Web services – full functionality available in the software of

    choice

    Online services – everyone can use ICD without any local

    software

    Offline services – all functionality available on a local

    computer with updates when internet is available

    Output files – formats include CSV, Excel, ClaML, and others

    as necessary

    Print version – Real paper version gives the look and feel of

    the past

  • ICD-11 – Implementation Package

    • Advocacy materials

    • Training materials

    • Quick guide

    • Maps from and to ICD-10

    (transition tables)

    • Training and test platform

    • Translation tools

    • Reference Guide

    (formerly “Volume 2”)

    • URIs for detailed recording (e.g. rare diseases)

    • Available in many formats:

    online, files web services

  • Process of agreeing and adopting ICD-11

    Step 1 was the formulation of ICD-11 over the past several years, with

    input from international working groups with more than 300 specialists

    from over 270 institutions in 55 countries of all regions. • This included clinical specialty NGOs, research institutions, centres nationally responsible

    for maintenance of ICD, and international data analysts of other departments of WHO,

    contributors to WHO reporting and treatment of diagnostic standards, and others.

    • In addition, there is the proposal platform where anyone can propose changes (based on

    documented evidence), discuss proposals and monitor processing of proposals. (so far,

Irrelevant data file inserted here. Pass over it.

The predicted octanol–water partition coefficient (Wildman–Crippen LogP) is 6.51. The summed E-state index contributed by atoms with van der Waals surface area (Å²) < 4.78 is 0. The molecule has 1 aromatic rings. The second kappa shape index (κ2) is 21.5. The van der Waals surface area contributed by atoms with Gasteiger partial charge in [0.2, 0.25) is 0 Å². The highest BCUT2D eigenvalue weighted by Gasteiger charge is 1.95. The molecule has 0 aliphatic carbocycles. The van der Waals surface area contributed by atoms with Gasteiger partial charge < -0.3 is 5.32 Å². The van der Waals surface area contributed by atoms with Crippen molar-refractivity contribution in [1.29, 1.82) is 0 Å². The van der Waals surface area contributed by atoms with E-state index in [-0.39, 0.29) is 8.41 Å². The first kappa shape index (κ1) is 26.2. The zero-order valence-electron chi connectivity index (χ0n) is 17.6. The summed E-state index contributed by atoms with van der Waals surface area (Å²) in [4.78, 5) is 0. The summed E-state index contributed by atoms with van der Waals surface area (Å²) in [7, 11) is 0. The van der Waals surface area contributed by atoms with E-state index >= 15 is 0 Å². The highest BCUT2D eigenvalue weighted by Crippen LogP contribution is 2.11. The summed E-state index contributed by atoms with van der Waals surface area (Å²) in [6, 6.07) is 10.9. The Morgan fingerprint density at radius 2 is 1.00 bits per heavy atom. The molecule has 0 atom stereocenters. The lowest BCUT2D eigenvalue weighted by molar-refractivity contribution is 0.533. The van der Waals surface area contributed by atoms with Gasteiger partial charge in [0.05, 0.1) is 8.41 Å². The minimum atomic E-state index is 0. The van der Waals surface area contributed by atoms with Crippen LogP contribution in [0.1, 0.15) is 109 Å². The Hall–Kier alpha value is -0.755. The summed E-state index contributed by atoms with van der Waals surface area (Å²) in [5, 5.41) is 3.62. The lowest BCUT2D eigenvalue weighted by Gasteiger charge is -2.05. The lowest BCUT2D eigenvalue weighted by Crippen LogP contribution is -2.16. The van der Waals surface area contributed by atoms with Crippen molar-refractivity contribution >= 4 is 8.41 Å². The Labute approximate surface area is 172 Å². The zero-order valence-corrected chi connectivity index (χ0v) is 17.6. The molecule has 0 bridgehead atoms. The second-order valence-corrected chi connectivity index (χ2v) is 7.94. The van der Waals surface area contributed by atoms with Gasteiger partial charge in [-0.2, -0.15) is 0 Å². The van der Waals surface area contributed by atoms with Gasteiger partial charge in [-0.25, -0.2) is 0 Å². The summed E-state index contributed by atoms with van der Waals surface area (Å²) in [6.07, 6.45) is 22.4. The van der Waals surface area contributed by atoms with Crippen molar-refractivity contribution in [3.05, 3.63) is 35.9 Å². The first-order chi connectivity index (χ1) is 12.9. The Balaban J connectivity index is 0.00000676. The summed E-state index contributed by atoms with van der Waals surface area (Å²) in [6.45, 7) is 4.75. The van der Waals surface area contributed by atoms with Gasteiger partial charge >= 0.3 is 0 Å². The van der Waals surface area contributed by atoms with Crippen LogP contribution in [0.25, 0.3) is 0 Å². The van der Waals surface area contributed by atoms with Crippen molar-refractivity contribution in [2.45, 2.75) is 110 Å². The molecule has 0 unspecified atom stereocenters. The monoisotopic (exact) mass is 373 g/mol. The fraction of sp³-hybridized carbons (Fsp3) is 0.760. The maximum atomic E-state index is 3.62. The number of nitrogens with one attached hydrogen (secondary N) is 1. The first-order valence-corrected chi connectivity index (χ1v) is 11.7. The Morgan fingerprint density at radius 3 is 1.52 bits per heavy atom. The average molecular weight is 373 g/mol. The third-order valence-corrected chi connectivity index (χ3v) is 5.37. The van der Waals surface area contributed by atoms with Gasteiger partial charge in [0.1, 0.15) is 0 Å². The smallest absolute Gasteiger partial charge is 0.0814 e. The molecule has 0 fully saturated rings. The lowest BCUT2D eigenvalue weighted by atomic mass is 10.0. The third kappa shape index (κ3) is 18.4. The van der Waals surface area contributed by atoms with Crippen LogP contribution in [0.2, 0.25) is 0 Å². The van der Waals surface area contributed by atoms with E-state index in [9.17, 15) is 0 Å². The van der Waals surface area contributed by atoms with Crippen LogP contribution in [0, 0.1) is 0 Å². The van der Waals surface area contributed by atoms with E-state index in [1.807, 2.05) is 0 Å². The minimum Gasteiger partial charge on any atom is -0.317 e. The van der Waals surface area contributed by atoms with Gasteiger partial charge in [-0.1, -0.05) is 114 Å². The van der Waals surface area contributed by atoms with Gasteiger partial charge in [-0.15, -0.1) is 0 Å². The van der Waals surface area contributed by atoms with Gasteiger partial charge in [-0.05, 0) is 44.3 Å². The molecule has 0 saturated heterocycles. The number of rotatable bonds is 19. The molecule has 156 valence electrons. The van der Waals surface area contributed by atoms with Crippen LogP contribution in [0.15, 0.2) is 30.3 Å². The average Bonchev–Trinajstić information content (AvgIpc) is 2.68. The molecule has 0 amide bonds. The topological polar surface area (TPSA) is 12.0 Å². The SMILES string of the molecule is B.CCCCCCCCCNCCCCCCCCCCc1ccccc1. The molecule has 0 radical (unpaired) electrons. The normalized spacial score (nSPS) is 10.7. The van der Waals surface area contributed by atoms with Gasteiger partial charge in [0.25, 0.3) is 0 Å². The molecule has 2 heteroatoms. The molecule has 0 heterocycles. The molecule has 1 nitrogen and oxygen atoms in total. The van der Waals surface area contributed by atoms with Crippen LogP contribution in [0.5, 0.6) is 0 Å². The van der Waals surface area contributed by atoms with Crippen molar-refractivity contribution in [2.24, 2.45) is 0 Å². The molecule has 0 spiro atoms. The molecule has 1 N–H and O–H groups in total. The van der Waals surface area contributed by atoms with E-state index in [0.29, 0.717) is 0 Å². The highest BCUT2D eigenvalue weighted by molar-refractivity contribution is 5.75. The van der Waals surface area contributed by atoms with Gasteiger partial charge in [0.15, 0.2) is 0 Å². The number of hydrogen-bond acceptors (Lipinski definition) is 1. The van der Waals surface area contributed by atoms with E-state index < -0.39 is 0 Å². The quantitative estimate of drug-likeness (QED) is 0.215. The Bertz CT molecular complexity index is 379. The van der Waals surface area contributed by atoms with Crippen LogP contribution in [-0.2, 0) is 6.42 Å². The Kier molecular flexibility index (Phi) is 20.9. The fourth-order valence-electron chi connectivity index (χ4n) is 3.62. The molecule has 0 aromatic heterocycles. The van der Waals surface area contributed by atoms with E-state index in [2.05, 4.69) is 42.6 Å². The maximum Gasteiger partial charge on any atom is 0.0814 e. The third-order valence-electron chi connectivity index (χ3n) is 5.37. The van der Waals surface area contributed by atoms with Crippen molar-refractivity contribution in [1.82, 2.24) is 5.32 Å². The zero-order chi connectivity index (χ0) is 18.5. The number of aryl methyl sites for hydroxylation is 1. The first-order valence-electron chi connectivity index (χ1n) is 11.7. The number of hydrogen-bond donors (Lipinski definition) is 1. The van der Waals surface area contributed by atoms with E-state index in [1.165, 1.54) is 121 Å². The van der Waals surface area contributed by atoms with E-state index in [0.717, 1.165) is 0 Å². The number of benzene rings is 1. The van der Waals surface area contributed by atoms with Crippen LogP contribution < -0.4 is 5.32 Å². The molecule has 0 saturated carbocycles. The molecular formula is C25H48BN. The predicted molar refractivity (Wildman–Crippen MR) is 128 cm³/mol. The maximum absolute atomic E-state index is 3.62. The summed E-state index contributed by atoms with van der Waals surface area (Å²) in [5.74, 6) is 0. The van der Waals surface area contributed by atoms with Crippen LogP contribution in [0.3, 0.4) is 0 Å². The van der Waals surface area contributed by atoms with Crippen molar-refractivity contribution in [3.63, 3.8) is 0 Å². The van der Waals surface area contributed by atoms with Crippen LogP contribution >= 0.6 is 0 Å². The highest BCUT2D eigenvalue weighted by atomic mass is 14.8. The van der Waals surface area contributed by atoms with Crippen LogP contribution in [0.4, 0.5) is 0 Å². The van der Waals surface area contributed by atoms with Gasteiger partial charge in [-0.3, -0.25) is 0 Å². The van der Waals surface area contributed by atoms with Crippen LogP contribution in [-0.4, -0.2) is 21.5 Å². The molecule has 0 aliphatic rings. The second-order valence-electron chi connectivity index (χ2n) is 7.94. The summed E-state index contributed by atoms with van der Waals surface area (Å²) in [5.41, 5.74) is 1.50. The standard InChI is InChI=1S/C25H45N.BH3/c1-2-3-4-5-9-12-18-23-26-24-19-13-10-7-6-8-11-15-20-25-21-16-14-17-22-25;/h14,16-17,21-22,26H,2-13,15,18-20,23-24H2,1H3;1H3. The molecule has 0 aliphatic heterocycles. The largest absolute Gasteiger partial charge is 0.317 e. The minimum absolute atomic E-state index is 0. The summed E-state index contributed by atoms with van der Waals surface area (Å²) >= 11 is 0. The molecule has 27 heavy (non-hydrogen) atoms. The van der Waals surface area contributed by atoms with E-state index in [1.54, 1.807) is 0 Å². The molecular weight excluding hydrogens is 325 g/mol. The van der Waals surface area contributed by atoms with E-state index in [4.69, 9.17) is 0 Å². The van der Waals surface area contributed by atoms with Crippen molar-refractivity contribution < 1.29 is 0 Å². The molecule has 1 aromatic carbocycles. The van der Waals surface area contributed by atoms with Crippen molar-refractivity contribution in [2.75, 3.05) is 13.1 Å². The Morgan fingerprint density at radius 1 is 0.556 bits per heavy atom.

some 10000 have been processed)

    Step 2 invited comments from Member States, technical consultations

    in regions and field trials. (added another 40 countries to the process)• All input has been received and processed - the majority incorporated, following

    consultation with the Medical Scientific Advisory Committee for ICD and the Joint Task

    Force for ICD-11. This task force is composed of specialists from different countries that

    work with ICD and are aware of the needs in coding and analysis for mortality and

    morbidity.

    • Morbidity includes epidemiology, casemix, and primary care. In primary care we

    collaborate closely with WONCA.

  • Process of agreeing and adopting ICD-11 (2)

    Step 3 will be the release of the version for implementation in June. • Feedback from start of preparations for implementation by Member States will serve to

    improve user guidance. From this June release on, the classification is stable, and the set of categories is considered complete. A release of such a version was not possible earlier, because the input received from testing and Member States needed to be incorporated.